– During the El Niño, OCO-2 recorded a sudden global surge in CO2 emissions (above 400 ppm for a full year, the highest in modern history), an effect significantly enhanced by tropical forest emissions in South America, Africa, and Southeast Asia – all responded to the El Niño by temporarily shifting from carbon sink to carbon source.
– However, each region responded differently: El Niño brought extreme drought to South America, and trees there stopped absorbing CO2. In Southeast Asia, major forest fires raged in extremely dry conditions, quickly releasing stored carbon. In Africa, rainfall was normal, but high temperatures drove increased ecosystem respiration.
– Scientists worry that a tipping point could be reached where tropical forests collapse, but more study is needed. Given the great uncertainties as to how tropical forests will respond to a warming world, taking action now to keep forests standing and healthy may offer the single best hope for mitigating negative impacts, say researchers.

US/China trade war could boost Brazil soy export, Amazon deforestation by Zoe Sullivan [06/21/2018]

– President Donald Trump is pressing hard for a trade war with China. So far, he has imposed $50 billion in tariffs on the Chinese, and threatened another $200 billion; the Chinese are retaliating. An all-out U.S./China trade war could have serious unforeseen repercussions on the Brazilian Amazon, including increased deforestation, intensified pressures on indigenous groups, and escalated climate change.
– The concern is that China will shift its commodities purchases, including beef and soy, away from the U.S. to Brazil. The Amazon and Cerrado biomes are already major exporters of both commodities, and are creating a boom in infrastructure construction to bring those products to market. Even without a trade war, experts expect Brazil to edge out the U.S. this year as the world´s largest soy producer.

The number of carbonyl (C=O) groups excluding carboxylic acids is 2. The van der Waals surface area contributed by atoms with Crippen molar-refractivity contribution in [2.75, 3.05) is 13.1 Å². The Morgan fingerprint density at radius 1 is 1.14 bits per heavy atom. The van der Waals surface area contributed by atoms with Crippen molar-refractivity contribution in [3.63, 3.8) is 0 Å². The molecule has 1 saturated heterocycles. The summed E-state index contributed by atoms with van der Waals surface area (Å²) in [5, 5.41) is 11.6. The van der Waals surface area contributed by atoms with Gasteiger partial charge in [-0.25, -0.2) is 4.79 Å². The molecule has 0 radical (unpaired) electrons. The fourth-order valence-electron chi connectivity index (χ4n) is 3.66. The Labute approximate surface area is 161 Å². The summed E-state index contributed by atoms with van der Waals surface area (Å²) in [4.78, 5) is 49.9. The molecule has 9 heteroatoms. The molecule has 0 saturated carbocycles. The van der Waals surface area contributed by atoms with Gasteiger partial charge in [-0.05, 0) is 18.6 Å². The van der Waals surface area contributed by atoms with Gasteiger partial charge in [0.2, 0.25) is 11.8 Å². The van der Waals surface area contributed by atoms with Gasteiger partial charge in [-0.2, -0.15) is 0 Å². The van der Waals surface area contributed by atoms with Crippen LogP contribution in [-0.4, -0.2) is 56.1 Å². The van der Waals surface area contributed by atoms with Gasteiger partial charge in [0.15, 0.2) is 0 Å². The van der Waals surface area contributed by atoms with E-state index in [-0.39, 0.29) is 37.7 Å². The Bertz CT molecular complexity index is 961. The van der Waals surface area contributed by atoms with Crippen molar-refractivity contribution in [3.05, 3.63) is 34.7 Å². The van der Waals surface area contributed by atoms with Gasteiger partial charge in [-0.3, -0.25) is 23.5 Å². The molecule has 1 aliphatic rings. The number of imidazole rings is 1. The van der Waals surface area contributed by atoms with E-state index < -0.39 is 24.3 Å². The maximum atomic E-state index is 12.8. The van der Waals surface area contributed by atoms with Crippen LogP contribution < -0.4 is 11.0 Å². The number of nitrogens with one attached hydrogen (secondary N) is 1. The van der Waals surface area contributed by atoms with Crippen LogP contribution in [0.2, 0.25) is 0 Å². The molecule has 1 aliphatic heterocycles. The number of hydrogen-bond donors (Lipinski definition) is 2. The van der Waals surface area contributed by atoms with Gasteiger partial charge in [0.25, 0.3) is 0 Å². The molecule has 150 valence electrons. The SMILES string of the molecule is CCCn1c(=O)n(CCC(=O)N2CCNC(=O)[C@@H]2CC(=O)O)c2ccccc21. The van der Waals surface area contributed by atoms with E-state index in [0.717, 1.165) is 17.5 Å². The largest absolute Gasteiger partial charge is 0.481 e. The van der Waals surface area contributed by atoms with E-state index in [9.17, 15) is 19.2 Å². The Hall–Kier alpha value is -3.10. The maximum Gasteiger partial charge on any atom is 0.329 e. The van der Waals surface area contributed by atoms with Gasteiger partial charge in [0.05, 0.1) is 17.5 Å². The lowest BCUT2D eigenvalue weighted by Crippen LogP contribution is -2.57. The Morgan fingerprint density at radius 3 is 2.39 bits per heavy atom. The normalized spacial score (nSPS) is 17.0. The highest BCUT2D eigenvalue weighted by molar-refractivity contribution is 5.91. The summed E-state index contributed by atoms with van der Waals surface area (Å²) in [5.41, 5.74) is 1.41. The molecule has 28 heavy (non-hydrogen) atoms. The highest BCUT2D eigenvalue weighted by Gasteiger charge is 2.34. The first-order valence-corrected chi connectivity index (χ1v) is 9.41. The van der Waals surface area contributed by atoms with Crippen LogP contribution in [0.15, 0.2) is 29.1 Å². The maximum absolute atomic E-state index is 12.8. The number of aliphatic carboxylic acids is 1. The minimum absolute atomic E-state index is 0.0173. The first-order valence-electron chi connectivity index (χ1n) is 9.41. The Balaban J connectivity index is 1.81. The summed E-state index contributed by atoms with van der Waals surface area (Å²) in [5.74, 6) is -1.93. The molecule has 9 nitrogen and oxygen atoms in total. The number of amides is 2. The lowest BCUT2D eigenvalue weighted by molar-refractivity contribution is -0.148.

– The U.S. tariffs may already be prompting a shift in trade. Trump first threatened China with tariffs in January. By April, U.S. soy sales to China were down 70,000 metric tons compared to the same period last year. Data also shows a surge in Brazilian Amazon deforestation between February and April of 2018, compared to 2017, a possible response by Brazil soy growers eager to profit from a trade war.
– If the U.S./China trade war results in a significant surge in Brazilian commodities production, deforestation rates there could soar. Scientists worry that Amazon deforestation, now at 17 percent, could be pushed past a 20-25 percent climate tipping point, converting rainforest to savanna, greatly swelling carbon emissions, and potentially destabilizing the regional and even global climate.


The plastic crisis sinks to a new low in the deep sea by Bhanu Sridharan [06/28/2018]

– Plastic water bottles and snack-food packaging can be found in the deepest parts of the oceans, a new study has found.
– By poring over the three decades of deep-sea videos, researchers have found that fragments of plastic made up one-third of the debris, of which, 89 percent were single-use items such as plastic bags and water bottles.
– However, how all that plastic reaches the deep sea and affects deep sea creatures is still unclear.

On India’s Kerala coast, a man-made solution exacerbates a natural problem by Haritha John [06/28/2018]

– Coastal erosion in the southern Indian state of Kerala has destroyed hundreds of homes, forcing families into temporary shelters, many of whom have been stuck there for several years now.
– Experts say a major factor for the erosion is, ironically, the series of seawalls built by authorities along the coastline to prevent the problem.
– The cyclical nature of the erosion has traditionally meant that sediment swept out to sea is later deposited back on land. But the seawalls prevent the latter from happening.
– Other factors have also been cited, including a cyclone that struck the region last year, as well as intensive sand mining along the coast.